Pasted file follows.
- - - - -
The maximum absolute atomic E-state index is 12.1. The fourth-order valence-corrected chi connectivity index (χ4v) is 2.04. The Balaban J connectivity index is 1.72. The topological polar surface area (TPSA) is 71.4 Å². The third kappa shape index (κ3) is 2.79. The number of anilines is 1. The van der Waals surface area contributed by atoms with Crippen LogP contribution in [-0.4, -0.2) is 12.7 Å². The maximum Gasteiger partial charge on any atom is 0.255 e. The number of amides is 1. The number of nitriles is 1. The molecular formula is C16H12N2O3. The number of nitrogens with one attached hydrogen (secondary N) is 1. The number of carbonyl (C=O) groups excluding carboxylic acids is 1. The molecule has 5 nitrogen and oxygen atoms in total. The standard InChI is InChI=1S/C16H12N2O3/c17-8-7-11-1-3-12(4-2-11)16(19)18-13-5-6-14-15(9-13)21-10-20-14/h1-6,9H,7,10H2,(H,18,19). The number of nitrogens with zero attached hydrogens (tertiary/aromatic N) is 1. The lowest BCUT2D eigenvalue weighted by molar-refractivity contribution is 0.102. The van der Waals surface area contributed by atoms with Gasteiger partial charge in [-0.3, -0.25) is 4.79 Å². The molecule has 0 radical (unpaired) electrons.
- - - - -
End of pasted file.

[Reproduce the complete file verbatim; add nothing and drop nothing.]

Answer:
The maximum absolute atomic E-state index is 12.1. The fourth-order valence-corrected chi connectivity index (χ4v) is 2.04. The Balaban J connectivity index is 1.72. The topological polar surface area (TPSA) is 71.4 Å². The third kappa shape index (κ3) is 2.79. The number of anilines is 1. The van der Waals surface area contributed by atoms with Crippen LogP contribution in [-0.4, -0.2) is 12.7 Å². The maximum Gasteiger partial charge on any atom is 0.255 e. The number of amides is 1. The number of nitriles is 1. The molecular formula is C16H12N2O3. The number of nitrogens with one attached hydrogen (secondary N) is 1. The number of carbonyl (C=O) groups excluding carboxylic acids is 1. The molecule has 5 nitrogen and oxygen atoms in total. The standard InChI is InChI=1S/C16H12N2O3/c17-8-7-11-1-3-12(4-2-11)16(19)18-13-5-6-14-15(9-13)21-10-20-14/h1-6,9H,7,10H2,(H,18,19). The number of nitrogens with zero attached hydrogens (tertiary/aromatic N) is 1. The lowest BCUT2D eigenvalue weighted by molar-refractivity contribution is 0.102. The van der Waals surface area contributed by atoms with Gasteiger partial charge in [-0.3, -0.25) is 4.79 Å². The molecule has 0 radical (unpaired) electrons.